Sometime after midnight, I felt a small hand shaking my shoulder. “Mom,” whispered a sleepy-faced Mary, “Priscilla needs you.” I walked, or more accurately, stumbled into the girls’ dark bedroom and found my ten-year-old in tears. “What’s going on, babe?” I asked, while running my fingers through her static-y hair. “I don’t know,” she sobbed, “there’s all these yucky thoughts in my head.”
Earlier in the day, I’d found a library book in her bag that I thought looked scary, like ghost story scary. And being overly sensitive myself to all things frightening, chilling, bloodcurdlingly suspenseful (Junior high sleepovers, which in the 80’s inevitably involved VHS tapes of Freddy Krueger or axe wielding cheerleaders, were literally nightmarish for me as a queasy twelve-year-old), I immediately suspected it had something to do with her agitated state of mind.
“Sweetheart,” I said, “Your brain is like a sponge, absorbing everything you read, watch and listen to. You and I, especially, because you’re a lot like your mama, have to be careful about what we allow into our heads and hearts. Saturday morning, let’s go to the library together and find some good mystery/adventure/fantasy books that aren’t quite so creepy. “ She nodded tearfully and laid back down. I rubbed her feet until we both fell asleep.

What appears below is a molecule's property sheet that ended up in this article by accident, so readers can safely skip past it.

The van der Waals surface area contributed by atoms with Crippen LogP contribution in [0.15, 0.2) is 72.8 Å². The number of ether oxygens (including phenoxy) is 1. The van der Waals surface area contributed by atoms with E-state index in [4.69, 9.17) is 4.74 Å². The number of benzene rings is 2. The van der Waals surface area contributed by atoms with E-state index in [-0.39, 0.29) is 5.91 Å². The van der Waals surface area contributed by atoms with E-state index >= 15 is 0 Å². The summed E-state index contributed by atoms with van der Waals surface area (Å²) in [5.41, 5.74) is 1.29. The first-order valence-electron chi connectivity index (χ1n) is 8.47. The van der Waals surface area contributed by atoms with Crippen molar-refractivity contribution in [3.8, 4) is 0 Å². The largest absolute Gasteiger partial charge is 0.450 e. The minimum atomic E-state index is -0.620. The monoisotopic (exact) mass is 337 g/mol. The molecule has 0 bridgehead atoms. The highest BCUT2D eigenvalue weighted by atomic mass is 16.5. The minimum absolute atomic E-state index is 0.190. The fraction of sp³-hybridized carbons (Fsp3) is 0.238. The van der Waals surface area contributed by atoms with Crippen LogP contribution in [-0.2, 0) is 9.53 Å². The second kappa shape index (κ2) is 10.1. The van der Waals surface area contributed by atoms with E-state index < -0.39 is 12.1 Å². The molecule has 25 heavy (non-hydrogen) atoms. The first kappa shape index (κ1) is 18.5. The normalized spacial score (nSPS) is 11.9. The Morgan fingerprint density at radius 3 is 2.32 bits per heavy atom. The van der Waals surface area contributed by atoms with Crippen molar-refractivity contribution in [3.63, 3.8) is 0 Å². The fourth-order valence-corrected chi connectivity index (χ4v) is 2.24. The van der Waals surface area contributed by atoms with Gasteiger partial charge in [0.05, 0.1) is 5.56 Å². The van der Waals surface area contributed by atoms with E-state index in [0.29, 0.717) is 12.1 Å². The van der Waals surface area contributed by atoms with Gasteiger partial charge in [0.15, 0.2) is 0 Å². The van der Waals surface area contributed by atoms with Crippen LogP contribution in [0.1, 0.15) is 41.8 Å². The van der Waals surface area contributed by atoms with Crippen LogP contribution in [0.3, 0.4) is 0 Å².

We Orthodox Christians are in the midst of a Nativity Fast. It snuck up on me this year and I’ve been having some difficulty getting into the less gorging, more praying swing of things. I think the fact I’m struggling so is an obvious indication I could use some serious refocusing on what is pure, lovely, noble, true. “Allow Me to nourish you,” offers the Church during Advent. And it is solely up to me to either accept or reject Her invitation.
I’m hungry. What will I choose presently, right now, to fill me? My peace is at stake and my impulses are raging. It requires effort to seize the moment. Lord, help me seize the moment! I cannot hear You when I escape into the noise. Please take from me my fear of sacrifice and silence, Oh God who lovest, and is ever merciful to, forgetful mankind.
Do you have a photo or reflection on nourishment to share? Please link to your site in the comment section below. In honor of Thanksgiving, next week's The Way I See It theme will be: Gratitude (which I will most likely post on Monday).